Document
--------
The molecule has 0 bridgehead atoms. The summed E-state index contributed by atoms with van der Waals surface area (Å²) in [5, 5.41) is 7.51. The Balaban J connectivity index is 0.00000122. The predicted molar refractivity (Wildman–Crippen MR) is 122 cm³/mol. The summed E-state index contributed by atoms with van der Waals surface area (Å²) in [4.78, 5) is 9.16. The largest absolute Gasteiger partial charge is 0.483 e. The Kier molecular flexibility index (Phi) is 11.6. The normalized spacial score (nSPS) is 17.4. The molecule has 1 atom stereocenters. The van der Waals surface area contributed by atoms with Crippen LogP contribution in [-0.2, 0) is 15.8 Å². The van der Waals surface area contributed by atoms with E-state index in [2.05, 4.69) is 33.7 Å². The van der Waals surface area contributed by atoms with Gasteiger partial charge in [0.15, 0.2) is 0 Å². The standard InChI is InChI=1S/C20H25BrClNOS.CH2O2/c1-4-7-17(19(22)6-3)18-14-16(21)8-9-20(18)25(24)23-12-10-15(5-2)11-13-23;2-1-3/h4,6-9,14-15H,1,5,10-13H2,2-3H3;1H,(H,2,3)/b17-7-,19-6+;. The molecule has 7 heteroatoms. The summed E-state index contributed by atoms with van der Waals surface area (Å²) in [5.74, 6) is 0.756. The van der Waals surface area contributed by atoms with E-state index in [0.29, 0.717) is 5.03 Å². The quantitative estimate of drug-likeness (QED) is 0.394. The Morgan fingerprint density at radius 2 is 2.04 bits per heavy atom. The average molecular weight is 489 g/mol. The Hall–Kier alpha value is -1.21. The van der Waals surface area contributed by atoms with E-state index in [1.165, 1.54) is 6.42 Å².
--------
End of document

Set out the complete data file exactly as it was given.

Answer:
The molecule has 0 bridgehead atoms. The summed E-state index contributed by atoms with van der Waals surface area (Å²) in [5, 5.41) is 7.51. The Balaban J connectivity index is 0.00000122. The predicted molar refractivity (Wildman–Crippen MR) is 122 cm³/mol. The summed E-state index contributed by atoms with van der Waals surface area (Å²) in [4.78, 5) is 9.16. The largest absolute Gasteiger partial charge is 0.483 e. The Kier molecular flexibility index (Phi) is 11.6. The normalized spacial score (nSPS) is 17.4. The molecule has 1 atom stereocenters. The van der Waals surface area contributed by atoms with Crippen LogP contribution in [-0.2, 0) is 15.8 Å². The van der Waals surface area contributed by atoms with E-state index in [2.05, 4.69) is 33.7 Å². The van der Waals surface area contributed by atoms with Gasteiger partial charge in [0.15, 0.2) is 0 Å². The standard InChI is InChI=1S/C20H25BrClNOS.CH2O2/c1-4-7-17(19(22)6-3)18-14-16(21)8-9-20(18)25(24)23-12-10-15(5-2)11-13-23;2-1-3/h4,6-9,14-15H,1,5,10-13H2,2-3H3;1H,(H,2,3)/b17-7-,19-6+;. The molecule has 7 heteroatoms. The summed E-state index contributed by atoms with van der Waals surface area (Å²) in [5.74, 6) is 0.756. The van der Waals surface area contributed by atoms with E-state index in [0.29, 0.717) is 5.03 Å². The quantitative estimate of drug-likeness (QED) is 0.394. The Morgan fingerprint density at radius 2 is 2.04 bits per heavy atom. The average molecular weight is 489 g/mol. The Hall–Kier alpha value is -1.21. The van der Waals surface area contributed by atoms with E-state index in [1.165, 1.54) is 6.42 Å².